Black Metal mixes with everything and anything these days, and mixed results will happen. It is like part of the color wheel, it can be add to anything, but the results vary depending on what it is mixed with. You have blackened crust punk (Young and In The Way), Post-Black Metal (or Black Shoegaze as I called it, with Deafheaven), traditional black metal (if I don’t love me some Emperor) and black metal meets arena rock ( the new Black Anvil I can NOT get enough of and is in my top 3 for record of the year).
Let me tell you young’ins something you will learn actually fairly quick, and Coalesce said it best with an album title: There is nothing new under the sun. Let me repeat that for those skimming through my shitty, ADHD, virally infected writing and say it louder, since reading may be too good for you: THERE IS NOTHING NEW UNDER THE SUN! This has been true for a while, but goddamn, you can at least do a good job at making the music and kicking ass. Those bands I mentioned above do very well with what they have and their ideas and their mixture of genres.
Noise is quite an interesting “genre” as it is like black metal in my mind: it can encompass multiple other genres yet still be solely in the main genre. (Post-black metal, I’m looking at you kid, although you do carry a lot of fucking gold.) Now, when I think of noise, I think of bands from Amphetamine Reptiles (I am fucking old), KEN Mode, Today Is The Day (their early records and later records are so much tits that conventional lingerie has trouble holding that shit in), and Fashion Chic. You know, musicianship where there is a musical know how to break rules, a driving rhythm section of doom, and lyrics that hint at possible hilarity but lead to an idea that there is pain and anger. And then comes along CHRMR with their self titled EP. This album…let’s talk about this album’s bandcamp first shall we?
Prog-Metal and prog-rock tend to get thrown around a lot these days, with many of the new bands growing up with massive prog bands such as Dream Theater being their influence, flaunting and showing their chops with six string arpeggio sweep picking techniques, odd time signatures and a massive amount of chops in the riffage department. This can lead to great music but also to undeniable wankery and pretentiousness that can cause any amount of cohesiveness to be lost in translation.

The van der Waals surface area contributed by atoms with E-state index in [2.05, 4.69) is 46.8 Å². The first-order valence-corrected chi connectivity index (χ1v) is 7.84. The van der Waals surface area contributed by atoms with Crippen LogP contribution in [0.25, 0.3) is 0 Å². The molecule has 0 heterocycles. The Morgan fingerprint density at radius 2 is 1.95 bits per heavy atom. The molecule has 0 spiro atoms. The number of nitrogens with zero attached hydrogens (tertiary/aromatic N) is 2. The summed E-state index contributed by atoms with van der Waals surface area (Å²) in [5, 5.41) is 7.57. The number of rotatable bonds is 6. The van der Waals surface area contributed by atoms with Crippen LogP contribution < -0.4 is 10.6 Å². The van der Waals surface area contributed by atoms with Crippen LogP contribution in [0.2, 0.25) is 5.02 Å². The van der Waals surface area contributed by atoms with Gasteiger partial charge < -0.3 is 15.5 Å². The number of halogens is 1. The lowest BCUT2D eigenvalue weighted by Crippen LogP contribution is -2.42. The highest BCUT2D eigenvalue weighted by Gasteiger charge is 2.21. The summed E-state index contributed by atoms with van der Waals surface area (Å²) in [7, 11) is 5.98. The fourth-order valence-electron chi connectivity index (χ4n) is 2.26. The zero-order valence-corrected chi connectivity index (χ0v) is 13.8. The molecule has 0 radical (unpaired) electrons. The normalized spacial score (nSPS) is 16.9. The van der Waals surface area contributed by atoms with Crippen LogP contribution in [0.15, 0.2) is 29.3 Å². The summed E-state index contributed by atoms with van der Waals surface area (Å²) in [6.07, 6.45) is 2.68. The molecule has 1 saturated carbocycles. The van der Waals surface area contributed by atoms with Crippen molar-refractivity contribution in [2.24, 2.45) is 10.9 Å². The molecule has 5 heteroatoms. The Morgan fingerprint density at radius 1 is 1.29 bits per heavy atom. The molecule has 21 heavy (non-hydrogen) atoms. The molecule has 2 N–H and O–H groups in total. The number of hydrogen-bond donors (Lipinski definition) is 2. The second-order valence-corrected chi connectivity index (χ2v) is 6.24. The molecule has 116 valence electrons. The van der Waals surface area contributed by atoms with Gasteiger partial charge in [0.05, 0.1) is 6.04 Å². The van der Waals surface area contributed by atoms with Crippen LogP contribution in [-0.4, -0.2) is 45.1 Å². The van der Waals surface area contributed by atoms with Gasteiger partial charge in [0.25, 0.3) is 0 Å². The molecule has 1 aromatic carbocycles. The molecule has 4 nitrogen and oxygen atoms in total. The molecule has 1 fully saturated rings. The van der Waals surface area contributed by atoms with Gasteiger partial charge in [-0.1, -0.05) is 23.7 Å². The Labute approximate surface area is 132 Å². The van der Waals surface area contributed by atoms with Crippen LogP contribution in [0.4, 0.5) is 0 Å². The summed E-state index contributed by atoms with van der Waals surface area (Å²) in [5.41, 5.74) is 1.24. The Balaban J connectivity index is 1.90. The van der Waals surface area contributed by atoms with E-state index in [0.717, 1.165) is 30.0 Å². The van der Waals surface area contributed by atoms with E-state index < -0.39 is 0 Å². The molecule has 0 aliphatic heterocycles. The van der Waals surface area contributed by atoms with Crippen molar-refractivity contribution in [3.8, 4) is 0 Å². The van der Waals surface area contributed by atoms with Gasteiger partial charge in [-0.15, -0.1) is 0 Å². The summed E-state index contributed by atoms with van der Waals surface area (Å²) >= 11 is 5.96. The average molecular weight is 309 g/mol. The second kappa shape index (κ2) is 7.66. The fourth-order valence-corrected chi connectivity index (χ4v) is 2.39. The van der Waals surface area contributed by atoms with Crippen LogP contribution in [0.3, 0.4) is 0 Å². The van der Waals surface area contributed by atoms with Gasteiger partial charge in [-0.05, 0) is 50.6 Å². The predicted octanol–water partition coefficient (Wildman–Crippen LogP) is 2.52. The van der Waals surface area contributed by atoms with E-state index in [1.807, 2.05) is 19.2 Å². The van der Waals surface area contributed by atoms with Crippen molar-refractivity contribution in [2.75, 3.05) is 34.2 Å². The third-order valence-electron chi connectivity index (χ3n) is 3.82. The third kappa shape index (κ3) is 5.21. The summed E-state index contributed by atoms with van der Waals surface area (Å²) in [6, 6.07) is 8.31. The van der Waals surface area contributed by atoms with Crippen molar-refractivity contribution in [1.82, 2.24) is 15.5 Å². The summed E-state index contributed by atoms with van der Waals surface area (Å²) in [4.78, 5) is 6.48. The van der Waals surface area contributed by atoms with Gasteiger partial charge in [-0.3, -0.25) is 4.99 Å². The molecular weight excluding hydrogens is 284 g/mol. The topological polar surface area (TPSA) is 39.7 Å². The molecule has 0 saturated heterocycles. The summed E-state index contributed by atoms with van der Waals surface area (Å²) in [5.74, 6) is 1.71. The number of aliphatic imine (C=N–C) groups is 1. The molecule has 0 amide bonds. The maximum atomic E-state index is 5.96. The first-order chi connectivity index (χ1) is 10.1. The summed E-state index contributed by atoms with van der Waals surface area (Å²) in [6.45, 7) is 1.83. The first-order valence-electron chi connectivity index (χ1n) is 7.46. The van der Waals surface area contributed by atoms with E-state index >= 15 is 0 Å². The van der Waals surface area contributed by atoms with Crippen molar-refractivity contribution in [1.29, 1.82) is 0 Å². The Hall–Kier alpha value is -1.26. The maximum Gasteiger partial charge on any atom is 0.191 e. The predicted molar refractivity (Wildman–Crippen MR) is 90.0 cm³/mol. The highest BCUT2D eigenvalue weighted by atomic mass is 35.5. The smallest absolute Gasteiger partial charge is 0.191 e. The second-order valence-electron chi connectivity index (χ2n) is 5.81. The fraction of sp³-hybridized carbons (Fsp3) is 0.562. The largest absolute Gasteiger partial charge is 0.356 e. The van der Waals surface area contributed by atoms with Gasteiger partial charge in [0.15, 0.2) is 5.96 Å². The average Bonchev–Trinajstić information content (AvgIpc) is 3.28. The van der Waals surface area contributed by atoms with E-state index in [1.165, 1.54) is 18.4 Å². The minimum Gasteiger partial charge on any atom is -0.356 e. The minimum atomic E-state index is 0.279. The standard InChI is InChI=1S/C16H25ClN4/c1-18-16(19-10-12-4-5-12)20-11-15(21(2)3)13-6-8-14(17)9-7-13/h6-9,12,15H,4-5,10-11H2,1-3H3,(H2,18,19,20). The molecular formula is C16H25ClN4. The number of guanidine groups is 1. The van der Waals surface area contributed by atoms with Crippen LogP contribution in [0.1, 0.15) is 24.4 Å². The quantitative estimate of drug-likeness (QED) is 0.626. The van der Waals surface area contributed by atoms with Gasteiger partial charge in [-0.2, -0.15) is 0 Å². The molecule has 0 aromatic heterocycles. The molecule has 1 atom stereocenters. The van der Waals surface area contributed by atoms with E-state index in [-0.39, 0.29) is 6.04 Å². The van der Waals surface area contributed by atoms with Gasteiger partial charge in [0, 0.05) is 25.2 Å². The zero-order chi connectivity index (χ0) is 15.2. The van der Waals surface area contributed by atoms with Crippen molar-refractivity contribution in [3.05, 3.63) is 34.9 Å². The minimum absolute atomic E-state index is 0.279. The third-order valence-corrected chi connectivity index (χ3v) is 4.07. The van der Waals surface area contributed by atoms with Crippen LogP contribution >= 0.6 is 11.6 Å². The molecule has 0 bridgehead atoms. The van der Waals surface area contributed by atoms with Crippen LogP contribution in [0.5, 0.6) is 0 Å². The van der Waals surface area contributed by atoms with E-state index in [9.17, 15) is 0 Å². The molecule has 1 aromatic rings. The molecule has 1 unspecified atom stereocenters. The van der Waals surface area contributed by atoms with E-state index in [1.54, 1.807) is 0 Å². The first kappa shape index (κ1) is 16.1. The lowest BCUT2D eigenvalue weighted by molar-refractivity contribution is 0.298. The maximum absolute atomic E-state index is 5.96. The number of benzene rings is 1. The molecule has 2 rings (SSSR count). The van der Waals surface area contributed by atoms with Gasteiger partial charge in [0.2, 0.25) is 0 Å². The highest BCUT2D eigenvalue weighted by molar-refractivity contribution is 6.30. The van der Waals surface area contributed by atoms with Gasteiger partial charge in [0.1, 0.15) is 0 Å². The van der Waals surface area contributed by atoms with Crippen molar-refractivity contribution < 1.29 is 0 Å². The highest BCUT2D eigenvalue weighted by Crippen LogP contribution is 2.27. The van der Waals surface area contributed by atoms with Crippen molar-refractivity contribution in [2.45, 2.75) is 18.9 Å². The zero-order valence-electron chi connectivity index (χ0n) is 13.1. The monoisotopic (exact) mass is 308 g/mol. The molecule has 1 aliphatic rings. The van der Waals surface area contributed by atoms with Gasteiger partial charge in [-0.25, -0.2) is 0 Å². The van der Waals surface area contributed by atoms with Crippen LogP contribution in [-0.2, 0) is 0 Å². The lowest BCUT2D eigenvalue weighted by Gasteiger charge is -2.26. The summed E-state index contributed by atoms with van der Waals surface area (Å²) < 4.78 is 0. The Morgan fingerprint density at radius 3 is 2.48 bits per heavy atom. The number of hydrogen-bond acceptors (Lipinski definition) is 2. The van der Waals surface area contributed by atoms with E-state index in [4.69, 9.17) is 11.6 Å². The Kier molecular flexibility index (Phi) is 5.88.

There is the flip side to this coin, where there is a vast amount of musicianship, but song craft and layers are used, creating a sound that is vastly under rated and under appreciated. The band Zombi comes to mind, the duo who create prog-rock as a love letter to the 1980’s horror movies that we all love and cherish, where sounds come together to create an amazing sound wholly reminiscent while also being entirely their own.
In the last couple of years, Good Fight Music has been quietly carrying the torch for the late 90’s/early 00’s metalcore sound. With a roster that boasts some reactivated bands of that era (The Banner, Ion Dissonance) along with some more recent and progressive exponents of the genre (Axis, Of Feather and Bone, Old Wounds), they have kept the flame burning brightly where it could have easily sputtered out about half a decade ago. One of the label’s more recent highlights has been Michigan’s Hollow Earth. For those who are unfamiliar with the band, Hollow Earth formed in 2011 after three members of the band met while filling in as touring members of legendary metalcore outfit Shai Hulud. Continue Reading
Full disclosure: I am not a typical grindcore fan. In fact, I don’t really consider myself much of a fan at all, outside of a couple Napalm Death records, Nasum, Pig Destroyer and a handful of other less popular releases spanning the last 20 years. However, one band that has always kept me coming back for more is the criminally underappreciated Swedish grind unit Gadget. Continue Reading